|Literal markup||A literal may have content that is XML markup but is not further evaluated by the RDF processor or it can be a primitive datatype defined by XML||Literals can be either plain strings, numbers, symbols, or boolean values|
4.1 Multi-class membership
RDF permits "multi-class membership" or "complex-entity types": resources may be instances of several classes C1, ..., Cn. In Protégé-2000, each instance has only one direct type because of user-interface considerations. (If there is no single class that is a parent of that instance, then there is no place to edit the complete form for an instance.) When a user needs to create a resource that is an instance of several classes C1, ..., Cn, the RDF-editor layer of Protégé-2000 could simulate the multi-class membership by automatically creating a new class C as a subclass of C1, ..., Cn and then by creating an instance of class C. This solution was used for creating an interface between Protégé and Loom. For the RDF support in Protégé-2000 version 1.5, only one type is picked, and an error message is generated.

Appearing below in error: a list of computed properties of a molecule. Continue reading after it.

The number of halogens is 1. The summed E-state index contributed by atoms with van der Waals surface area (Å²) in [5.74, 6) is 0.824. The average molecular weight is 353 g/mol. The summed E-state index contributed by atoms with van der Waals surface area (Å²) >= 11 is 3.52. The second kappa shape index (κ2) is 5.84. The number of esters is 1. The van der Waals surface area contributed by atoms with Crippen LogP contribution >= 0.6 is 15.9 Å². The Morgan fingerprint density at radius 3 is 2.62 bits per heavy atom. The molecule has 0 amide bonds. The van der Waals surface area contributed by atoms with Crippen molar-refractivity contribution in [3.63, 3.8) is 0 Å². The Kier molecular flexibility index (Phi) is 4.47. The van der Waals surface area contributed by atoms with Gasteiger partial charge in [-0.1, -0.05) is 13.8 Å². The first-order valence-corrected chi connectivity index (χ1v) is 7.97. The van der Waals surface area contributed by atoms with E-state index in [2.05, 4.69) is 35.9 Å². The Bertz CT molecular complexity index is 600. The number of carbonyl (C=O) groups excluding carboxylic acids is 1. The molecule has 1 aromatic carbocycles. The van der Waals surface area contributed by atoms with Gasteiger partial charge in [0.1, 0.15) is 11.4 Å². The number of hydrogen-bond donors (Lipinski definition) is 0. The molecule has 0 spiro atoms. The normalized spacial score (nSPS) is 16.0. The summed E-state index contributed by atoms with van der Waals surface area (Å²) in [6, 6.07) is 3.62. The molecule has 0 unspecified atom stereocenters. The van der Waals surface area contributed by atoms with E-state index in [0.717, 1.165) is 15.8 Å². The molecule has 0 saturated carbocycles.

4.2 Core constraints: rdfs:domain and rdfs:range
In Protégé-2000, slots (properties) are linked to classes through slot attachment (see Protégé-2000 knowledge model summary). For each slot S, the set of classes to which S is attached can be viewed as the domain of slot S. This notion of slot domain is the same as rdfs:domain for properties in RDF.
Protégé-2000 and the RDF Schema handle ranges quite differently. RDF Schema, via the rdfs:range property, defines the range of a property to be instances of a single class. In Protégé-2000, on the other hand, slot ranges are defined using multiple properties. Each slot has both an associated primitive type (one of: integer, float, string, symbol, boolean, class, or instance) and additional constraints (depending on the primitive type) that allow the range to be more precisely specified. For example, the semantics of RDF Schema's rdfs:range property are exactly modeled by using the primitive type Instance and listing exactly one class in the "Allowed Classes" facet. Protégé-2000 allows the user to have more than one class in the "Allowed classes" list.
In order to comply with the one-range restriction in RDF, the RDF-editing layer picks the smallest common superclass of the classes in the allowed classes list (alternatively, it could create a new class which is a superclass of all of the intended allowed classes and use it as the range). This mapping can be done in the RDF storage model without the user ever being aware of it. Alternatively, users of Protégé-2000 can exercise self discipline and create the common superclass themselves.
RDF Schema defines three different types of containers for properties that have multiple values: Sequence, Alternative, and Bag (each of these container types has a different semantics). The Protégé knowledge model, on the other hand, does not have an explicit container type.